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Integration Hints


Date: 02/23/99 at 19:08:03
From: Scott
Subject: Question on Integration

Can you help me integrate:

(cos[x])^4 

I have spent a full hour and I keep getting stuck, at a different point 
each time, with a different answer. I think you have to split it up and 
use identities instead, but I do not know which ones to use.

If you could help me out with this, by writing me either the work, or 
a step-by-step proccess of how to solve this, I would GREATLY 
appreciate it.  


Date: 02/23/99 at 19:37:16
From: Doctor Wilkinson
Subject: Re: Question on Integration

I am not going to do all the work, but I can give you some useful 
hints. There are a lot of ways to go about this, but one of the 
simplest is to start by using the identity sin^2 x + cos^2 x = 1, and 
rewriting the integral as the integral of

  cos^2 x cos^2 x dx = cos^2 x (1 - sin^2 x) dx,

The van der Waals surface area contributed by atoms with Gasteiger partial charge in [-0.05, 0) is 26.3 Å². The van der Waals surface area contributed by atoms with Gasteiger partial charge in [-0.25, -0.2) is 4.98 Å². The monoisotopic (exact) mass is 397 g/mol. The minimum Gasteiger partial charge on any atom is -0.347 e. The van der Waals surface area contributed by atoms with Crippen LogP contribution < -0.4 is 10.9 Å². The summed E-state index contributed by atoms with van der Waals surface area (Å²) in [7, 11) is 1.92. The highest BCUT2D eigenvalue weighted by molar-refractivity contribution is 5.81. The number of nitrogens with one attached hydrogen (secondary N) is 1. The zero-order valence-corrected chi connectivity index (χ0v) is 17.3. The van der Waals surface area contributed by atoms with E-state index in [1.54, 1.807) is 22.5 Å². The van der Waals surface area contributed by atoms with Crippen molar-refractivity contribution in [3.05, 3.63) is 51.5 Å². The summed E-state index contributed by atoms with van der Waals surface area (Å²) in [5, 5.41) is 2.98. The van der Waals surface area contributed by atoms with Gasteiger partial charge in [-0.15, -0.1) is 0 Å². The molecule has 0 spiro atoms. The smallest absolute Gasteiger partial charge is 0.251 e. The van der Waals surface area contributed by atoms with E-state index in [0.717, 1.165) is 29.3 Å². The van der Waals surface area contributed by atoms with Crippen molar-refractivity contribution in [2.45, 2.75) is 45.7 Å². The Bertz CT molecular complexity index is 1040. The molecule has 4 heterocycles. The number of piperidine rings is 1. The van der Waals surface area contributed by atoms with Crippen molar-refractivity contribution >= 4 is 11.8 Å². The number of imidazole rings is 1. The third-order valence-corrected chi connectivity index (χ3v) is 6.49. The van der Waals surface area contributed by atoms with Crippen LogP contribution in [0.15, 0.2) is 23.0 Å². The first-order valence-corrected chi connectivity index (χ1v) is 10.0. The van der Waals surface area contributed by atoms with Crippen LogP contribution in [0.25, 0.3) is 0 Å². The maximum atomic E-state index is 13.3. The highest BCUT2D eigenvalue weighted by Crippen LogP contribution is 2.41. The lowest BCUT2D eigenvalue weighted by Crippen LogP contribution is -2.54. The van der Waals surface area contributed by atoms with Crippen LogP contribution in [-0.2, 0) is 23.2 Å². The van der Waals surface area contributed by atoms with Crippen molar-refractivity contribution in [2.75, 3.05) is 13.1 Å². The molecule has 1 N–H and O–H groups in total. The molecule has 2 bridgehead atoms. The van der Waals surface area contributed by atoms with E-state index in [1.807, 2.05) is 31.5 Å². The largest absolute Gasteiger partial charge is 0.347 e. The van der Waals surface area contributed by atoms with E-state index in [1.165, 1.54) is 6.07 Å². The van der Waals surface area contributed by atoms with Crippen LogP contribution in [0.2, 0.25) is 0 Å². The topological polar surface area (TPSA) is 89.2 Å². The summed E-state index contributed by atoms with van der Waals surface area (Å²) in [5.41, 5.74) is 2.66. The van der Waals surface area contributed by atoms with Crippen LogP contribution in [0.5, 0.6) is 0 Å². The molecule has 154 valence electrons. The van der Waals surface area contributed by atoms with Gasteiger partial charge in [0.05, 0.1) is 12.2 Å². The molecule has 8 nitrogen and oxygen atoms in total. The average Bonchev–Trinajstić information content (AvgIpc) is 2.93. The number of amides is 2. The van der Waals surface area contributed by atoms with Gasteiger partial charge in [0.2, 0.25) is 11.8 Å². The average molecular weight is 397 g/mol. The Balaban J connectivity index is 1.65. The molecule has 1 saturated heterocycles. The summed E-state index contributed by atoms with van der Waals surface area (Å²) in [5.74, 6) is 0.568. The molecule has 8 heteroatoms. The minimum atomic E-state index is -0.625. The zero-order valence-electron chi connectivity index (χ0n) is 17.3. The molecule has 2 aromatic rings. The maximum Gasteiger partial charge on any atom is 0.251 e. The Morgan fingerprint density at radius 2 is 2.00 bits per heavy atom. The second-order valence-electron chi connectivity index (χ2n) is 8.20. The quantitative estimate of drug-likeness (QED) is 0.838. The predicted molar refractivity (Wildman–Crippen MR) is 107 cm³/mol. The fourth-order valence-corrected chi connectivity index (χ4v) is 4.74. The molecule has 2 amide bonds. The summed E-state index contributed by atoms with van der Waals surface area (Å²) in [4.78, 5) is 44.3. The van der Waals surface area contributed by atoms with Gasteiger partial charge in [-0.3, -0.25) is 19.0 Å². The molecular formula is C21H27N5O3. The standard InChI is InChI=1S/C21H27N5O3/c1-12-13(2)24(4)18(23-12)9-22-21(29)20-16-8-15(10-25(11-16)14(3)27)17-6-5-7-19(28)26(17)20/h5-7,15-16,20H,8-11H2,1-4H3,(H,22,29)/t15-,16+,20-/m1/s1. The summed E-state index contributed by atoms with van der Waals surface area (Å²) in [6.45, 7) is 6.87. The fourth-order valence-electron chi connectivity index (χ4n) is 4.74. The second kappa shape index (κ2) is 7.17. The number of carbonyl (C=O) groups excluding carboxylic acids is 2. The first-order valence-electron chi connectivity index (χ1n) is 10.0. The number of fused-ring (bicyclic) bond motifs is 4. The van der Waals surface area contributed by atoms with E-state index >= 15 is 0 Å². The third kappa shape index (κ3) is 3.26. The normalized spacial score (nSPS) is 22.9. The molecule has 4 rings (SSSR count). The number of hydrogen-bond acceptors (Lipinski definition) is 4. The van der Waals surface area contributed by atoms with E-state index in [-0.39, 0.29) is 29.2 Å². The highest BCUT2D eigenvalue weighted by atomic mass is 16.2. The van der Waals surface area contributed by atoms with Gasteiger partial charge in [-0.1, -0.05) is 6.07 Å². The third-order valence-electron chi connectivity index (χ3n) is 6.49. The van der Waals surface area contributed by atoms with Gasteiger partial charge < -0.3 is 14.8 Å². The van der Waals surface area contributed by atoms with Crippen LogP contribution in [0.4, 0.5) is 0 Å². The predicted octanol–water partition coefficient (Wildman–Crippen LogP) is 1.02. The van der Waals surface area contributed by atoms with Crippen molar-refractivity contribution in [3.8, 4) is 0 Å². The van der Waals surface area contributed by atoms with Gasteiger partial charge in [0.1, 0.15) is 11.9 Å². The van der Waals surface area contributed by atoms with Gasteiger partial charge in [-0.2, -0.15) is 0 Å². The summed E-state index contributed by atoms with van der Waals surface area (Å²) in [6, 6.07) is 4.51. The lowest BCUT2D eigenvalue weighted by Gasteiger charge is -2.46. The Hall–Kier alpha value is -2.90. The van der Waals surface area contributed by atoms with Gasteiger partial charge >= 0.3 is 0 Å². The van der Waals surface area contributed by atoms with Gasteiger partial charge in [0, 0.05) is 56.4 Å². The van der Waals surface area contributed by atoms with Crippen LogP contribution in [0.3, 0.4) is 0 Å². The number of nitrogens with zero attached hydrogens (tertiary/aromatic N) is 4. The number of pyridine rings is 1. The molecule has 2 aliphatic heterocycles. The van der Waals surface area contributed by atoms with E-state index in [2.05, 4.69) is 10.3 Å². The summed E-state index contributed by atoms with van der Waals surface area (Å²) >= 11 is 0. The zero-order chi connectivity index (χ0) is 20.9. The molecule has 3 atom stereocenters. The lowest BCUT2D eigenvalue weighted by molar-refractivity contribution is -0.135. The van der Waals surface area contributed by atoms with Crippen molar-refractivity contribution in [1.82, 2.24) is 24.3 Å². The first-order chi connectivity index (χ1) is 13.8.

which is the integral of

  cos^2 x dx - the integral of sin^2 x cos^2 x dx.

Next I would use the double-angle formulae

  cos(2x ) = cos^2 x - sin^2 x = 2 cos^2 x - 1

to express the first integral in terms of the integral of cos (2x) dx

and 

  sin(2x) = 2 sinx cos x

to express the second integral in terms of the integral of sin^2(2x), 
which again can be expressed in terms of the integral of cos(2x) dx by 
using the same double-angle formula for the cosine in the form

  cos(2x) = 1 - 2 sin^2 x.

I hope this helps. You have to proceed carefully and watch the signs 
and so on.

- Doctor Wilkinson, The Math Forum
  http://mathforum.org/dr.math/   
    
Associated Topics:
High School Calculus
High School Trigonometry

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